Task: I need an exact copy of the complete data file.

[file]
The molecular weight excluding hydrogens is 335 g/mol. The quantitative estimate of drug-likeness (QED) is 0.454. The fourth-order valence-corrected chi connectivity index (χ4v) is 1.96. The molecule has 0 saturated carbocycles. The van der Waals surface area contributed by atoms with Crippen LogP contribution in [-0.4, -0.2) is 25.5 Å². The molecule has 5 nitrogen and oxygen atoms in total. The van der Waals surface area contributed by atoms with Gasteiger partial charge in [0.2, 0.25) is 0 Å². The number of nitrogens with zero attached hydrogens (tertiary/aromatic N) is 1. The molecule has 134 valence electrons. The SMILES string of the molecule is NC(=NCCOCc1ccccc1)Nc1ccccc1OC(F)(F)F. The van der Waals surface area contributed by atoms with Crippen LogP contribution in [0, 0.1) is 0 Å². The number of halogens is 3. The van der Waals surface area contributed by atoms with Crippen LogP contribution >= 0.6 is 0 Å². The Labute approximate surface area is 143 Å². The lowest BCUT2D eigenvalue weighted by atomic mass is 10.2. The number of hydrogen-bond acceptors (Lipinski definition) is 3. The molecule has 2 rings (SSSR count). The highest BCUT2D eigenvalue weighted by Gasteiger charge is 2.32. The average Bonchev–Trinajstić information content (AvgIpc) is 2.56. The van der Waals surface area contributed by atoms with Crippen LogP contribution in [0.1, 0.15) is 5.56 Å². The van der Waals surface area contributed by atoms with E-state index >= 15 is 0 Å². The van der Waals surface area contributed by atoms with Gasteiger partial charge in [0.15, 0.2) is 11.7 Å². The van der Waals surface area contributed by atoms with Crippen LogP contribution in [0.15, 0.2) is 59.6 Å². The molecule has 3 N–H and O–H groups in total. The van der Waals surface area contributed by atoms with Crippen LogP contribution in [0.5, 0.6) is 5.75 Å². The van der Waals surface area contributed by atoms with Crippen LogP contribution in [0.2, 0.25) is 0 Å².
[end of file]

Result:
The molecular weight excluding hydrogens is 335 g/mol. The quantitative estimate of drug-likeness (QED) is 0.454. The fourth-order valence-corrected chi connectivity index (χ4v) is 1.96. The molecule has 0 saturated carbocycles. The van der Waals surface area contributed by atoms with Crippen LogP contribution in [-0.4, -0.2) is 25.5 Å². The molecule has 5 nitrogen and oxygen atoms in total. The van der Waals surface area contributed by atoms with Gasteiger partial charge in [0.2, 0.25) is 0 Å². The number of nitrogens with zero attached hydrogens (tertiary/aromatic N) is 1. The molecule has 134 valence electrons. The SMILES string of the molecule is NC(=NCCOCc1ccccc1)Nc1ccccc1OC(F)(F)F. The van der Waals surface area contributed by atoms with Crippen LogP contribution in [0, 0.1) is 0 Å². The number of halogens is 3. The van der Waals surface area contributed by atoms with Crippen LogP contribution >= 0.6 is 0 Å². The Labute approximate surface area is 143 Å². The lowest BCUT2D eigenvalue weighted by atomic mass is 10.2. The number of hydrogen-bond acceptors (Lipinski definition) is 3. The molecule has 2 rings (SSSR count). The highest BCUT2D eigenvalue weighted by Gasteiger charge is 2.32. The average Bonchev–Trinajstić information content (AvgIpc) is 2.56. The van der Waals surface area contributed by atoms with Crippen LogP contribution in [0.1, 0.15) is 5.56 Å². The van der Waals surface area contributed by atoms with E-state index >= 15 is 0 Å². The van der Waals surface area contributed by atoms with Gasteiger partial charge in [0.15, 0.2) is 11.7 Å². The van der Waals surface area contributed by atoms with Crippen LogP contribution in [0.15, 0.2) is 59.6 Å². The molecule has 3 N–H and O–H groups in total. The van der Waals surface area contributed by atoms with Crippen LogP contribution in [0.5, 0.6) is 5.75 Å². The van der Waals surface area contributed by atoms with Crippen LogP contribution in [0.2, 0.25) is 0 Å².